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Leave it to groundbreaking chef Chris Israel to bring Alpine cuisine to Portland. Israel redefined the local restaurant scene with Bruce Carey at Zefiro nearly 20 years ago, and followed that up with Saucebox in 1995. After a stint in New York as an Art Director at Vanity Fair (yeah, the guy is talented, to say the least), he returned to Portland and Carey's restaurant mini-empire at 23Hoyt. Grüner is Israel's first solo project (though he's partnered with ChefStable, which brought us Ping), and as with all his endeavors, a labor of love. The 32-seat restaurant resides in the SkyLab building, so is, of course, architecturally striking. But it's the menu of hearty German and Austrian dishes—like housemaid bratwurst and wine-braised sauerkraut, buckwheat späetzle with rabbit, beef short rub goulash—that really have my attention. It's a culinary adventure that shouldn't be missed. Liz Hummer, 1/7/10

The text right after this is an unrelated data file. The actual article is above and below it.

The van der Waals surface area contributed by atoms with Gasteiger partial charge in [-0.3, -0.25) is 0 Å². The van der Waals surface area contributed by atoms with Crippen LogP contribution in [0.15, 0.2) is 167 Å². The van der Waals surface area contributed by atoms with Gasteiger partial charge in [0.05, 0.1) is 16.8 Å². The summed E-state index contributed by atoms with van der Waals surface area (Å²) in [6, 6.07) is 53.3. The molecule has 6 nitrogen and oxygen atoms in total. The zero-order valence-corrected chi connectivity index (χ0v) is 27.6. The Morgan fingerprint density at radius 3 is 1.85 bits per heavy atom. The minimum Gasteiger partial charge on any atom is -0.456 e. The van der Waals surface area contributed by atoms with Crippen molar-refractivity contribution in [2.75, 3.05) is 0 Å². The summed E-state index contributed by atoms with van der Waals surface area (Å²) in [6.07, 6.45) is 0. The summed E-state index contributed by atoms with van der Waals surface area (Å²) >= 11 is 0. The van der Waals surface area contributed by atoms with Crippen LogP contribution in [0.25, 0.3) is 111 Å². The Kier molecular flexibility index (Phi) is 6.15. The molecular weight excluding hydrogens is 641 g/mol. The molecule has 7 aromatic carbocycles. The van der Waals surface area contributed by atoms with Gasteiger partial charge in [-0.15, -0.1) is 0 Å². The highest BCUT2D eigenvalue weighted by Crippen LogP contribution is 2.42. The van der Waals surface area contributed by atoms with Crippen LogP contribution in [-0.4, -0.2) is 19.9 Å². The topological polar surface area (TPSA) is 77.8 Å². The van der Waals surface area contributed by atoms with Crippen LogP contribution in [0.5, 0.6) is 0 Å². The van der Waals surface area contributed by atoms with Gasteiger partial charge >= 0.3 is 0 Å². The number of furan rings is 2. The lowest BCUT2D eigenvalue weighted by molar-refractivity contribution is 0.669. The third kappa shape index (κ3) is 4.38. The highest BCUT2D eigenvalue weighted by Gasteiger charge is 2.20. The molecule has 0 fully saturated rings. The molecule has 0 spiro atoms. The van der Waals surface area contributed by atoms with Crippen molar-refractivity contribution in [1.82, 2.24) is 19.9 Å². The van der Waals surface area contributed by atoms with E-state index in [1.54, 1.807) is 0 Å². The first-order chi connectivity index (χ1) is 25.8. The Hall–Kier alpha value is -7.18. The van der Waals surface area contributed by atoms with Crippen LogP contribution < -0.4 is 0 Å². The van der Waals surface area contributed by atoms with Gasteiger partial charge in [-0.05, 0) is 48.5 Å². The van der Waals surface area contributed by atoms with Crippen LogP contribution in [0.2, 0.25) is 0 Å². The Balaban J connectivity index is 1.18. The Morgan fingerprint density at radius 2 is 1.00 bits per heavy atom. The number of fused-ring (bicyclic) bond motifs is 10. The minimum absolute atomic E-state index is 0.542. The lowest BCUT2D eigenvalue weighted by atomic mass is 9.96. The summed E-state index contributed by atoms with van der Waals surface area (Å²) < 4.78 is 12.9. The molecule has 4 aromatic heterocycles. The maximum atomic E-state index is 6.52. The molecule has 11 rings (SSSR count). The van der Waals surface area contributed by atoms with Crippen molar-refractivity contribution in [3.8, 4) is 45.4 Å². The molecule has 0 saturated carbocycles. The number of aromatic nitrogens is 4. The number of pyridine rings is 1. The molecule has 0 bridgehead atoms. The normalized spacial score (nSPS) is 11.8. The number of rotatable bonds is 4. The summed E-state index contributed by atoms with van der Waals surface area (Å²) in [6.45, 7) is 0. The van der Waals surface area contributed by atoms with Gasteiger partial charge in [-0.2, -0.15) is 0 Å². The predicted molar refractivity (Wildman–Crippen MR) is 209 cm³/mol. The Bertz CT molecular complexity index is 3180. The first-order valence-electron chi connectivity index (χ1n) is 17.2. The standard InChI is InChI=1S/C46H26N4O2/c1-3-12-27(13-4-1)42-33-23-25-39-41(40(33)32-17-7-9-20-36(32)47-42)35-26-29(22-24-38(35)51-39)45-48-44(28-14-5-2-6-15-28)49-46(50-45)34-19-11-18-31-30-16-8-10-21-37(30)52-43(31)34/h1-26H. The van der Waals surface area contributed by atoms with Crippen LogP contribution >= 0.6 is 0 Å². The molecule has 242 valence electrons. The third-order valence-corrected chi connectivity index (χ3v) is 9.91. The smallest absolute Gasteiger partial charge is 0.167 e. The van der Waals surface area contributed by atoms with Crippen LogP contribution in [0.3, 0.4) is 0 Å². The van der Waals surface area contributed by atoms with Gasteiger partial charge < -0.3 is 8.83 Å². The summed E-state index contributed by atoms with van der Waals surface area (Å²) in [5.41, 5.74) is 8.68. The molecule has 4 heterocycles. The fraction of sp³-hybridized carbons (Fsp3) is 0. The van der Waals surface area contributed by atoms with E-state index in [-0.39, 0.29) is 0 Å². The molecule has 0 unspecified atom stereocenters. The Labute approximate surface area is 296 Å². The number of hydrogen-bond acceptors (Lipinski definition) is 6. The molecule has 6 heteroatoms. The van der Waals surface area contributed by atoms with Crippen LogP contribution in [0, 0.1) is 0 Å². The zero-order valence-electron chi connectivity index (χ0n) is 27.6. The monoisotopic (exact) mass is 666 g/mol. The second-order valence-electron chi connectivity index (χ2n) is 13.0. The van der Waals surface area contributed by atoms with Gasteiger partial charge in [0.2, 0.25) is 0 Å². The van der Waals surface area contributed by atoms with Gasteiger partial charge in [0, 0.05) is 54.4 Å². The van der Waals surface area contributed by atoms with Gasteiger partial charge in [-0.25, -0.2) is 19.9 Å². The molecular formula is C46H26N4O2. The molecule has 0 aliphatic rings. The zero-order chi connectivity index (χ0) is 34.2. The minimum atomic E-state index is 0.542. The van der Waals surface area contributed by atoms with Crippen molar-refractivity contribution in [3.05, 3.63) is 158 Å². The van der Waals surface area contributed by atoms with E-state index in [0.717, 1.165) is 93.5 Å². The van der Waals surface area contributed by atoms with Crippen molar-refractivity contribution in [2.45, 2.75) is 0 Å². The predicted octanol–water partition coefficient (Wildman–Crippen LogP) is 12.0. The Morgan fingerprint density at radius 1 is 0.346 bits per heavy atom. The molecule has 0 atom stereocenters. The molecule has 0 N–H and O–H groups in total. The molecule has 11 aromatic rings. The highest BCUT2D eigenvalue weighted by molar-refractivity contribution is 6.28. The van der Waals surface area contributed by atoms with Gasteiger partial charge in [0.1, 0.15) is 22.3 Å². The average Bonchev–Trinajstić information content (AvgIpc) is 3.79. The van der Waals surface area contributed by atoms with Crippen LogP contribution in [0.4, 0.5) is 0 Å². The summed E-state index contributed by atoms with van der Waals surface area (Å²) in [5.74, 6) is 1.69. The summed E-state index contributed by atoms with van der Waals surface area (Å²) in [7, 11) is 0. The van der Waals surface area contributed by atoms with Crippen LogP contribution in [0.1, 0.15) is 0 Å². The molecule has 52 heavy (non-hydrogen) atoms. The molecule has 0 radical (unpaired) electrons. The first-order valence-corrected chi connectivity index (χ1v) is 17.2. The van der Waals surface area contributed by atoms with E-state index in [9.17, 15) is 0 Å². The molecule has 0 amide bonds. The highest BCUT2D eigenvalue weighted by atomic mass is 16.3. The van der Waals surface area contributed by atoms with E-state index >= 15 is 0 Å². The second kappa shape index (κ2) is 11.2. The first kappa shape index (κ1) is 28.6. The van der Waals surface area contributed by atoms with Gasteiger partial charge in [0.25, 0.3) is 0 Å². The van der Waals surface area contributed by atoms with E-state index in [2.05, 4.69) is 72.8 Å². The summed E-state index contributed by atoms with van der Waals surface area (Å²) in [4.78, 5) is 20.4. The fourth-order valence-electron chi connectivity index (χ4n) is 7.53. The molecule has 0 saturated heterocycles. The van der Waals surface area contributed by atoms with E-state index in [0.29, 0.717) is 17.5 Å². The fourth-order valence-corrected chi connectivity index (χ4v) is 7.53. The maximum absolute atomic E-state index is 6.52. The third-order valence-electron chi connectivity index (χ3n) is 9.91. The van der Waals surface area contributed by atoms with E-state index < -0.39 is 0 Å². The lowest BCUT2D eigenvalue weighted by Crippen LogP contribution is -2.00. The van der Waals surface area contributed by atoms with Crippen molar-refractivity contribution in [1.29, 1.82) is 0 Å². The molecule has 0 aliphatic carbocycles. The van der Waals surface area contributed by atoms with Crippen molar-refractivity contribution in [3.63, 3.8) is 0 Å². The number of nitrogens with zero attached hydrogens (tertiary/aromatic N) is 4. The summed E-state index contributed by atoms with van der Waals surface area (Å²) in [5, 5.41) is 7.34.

Perhaps the most wonderful thing in all the world is the taste and texture of melting bread. If you're having trouble picturing that, then make haste to Grüner and try the happy hour weisswurst, a pretzel-wrapped sausage so juicy it's almost creamy. After one bite, you'll see—and taste—how the warmth of this juicy beef-and-pork frank melts the breading that surrounds it. If you want to skip meat altogether, you can always ask for the polenta croquettes—two round fritters bound together by a deep-fried skin and a molten raclette center. (You may want to let them rest before your first bite so the melted cheese can cool.) If it's a sunny day and bartender Jessica Braasch is behind the stick, ask her to make you a Zora, her plum-colored, tequila sunrise-like cocktail made with tequila blanco, orange juice, pickled cherries and pelinkovac (Croatian bitters). Happy hour only runs from 4:30 to 6 p.m., Monday through Friday, and with affordable, stiff craft drinks and items that range in price from $2 to $5, there's often a crowd—make sure you show a little early so you're sure to hit that 90-minute window.